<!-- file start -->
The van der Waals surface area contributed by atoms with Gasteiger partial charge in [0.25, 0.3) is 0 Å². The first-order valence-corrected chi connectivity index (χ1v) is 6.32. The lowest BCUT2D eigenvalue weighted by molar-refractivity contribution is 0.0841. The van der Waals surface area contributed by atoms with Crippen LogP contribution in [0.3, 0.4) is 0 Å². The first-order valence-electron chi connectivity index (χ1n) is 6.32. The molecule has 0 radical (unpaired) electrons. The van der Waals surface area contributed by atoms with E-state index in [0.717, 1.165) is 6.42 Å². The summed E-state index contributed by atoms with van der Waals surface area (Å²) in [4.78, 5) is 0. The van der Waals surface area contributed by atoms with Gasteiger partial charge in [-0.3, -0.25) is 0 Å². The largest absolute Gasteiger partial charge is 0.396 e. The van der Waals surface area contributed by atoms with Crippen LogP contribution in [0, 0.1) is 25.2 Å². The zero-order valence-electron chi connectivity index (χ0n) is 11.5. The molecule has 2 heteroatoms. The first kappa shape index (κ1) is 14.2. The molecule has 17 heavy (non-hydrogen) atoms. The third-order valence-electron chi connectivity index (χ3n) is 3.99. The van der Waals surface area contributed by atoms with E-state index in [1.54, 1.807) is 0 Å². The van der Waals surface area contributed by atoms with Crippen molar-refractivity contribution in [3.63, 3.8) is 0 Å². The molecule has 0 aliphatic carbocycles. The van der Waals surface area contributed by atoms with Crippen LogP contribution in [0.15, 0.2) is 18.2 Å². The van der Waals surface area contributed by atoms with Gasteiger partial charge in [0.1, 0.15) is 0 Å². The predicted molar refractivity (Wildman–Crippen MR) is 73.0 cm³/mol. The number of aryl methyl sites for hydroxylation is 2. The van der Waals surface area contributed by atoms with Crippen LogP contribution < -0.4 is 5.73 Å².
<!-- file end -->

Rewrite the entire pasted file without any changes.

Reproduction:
The van der Waals surface area contributed by atoms with Gasteiger partial charge in [0.25, 0.3) is 0 Å². The first-order valence-corrected chi connectivity index (χ1v) is 6.32. The lowest BCUT2D eigenvalue weighted by molar-refractivity contribution is 0.0841. The van der Waals surface area contributed by atoms with Crippen LogP contribution in [0.3, 0.4) is 0 Å². The first-order valence-electron chi connectivity index (χ1n) is 6.32. The molecule has 0 radical (unpaired) electrons. The van der Waals surface area contributed by atoms with E-state index in [0.717, 1.165) is 6.42 Å². The summed E-state index contributed by atoms with van der Waals surface area (Å²) in [4.78, 5) is 0. The van der Waals surface area contributed by atoms with Gasteiger partial charge in [-0.3, -0.25) is 0 Å². The largest absolute Gasteiger partial charge is 0.396 e. The van der Waals surface area contributed by atoms with Crippen LogP contribution in [0, 0.1) is 25.2 Å². The zero-order valence-electron chi connectivity index (χ0n) is 11.5. The molecule has 2 heteroatoms. The first kappa shape index (κ1) is 14.2. The molecule has 17 heavy (non-hydrogen) atoms. The third-order valence-electron chi connectivity index (χ3n) is 3.99. The van der Waals surface area contributed by atoms with E-state index in [1.54, 1.807) is 0 Å². The van der Waals surface area contributed by atoms with Crippen molar-refractivity contribution in [3.63, 3.8) is 0 Å². The molecule has 0 aliphatic carbocycles. The van der Waals surface area contributed by atoms with Crippen LogP contribution in [0.15, 0.2) is 18.2 Å². The van der Waals surface area contributed by atoms with Gasteiger partial charge in [0.1, 0.15) is 0 Å². The predicted molar refractivity (Wildman–Crippen MR) is 73.0 cm³/mol. The number of aryl methyl sites for hydroxylation is 2. The van der Waals surface area contributed by atoms with Crippen LogP contribution < -0.4 is 5.73 Å².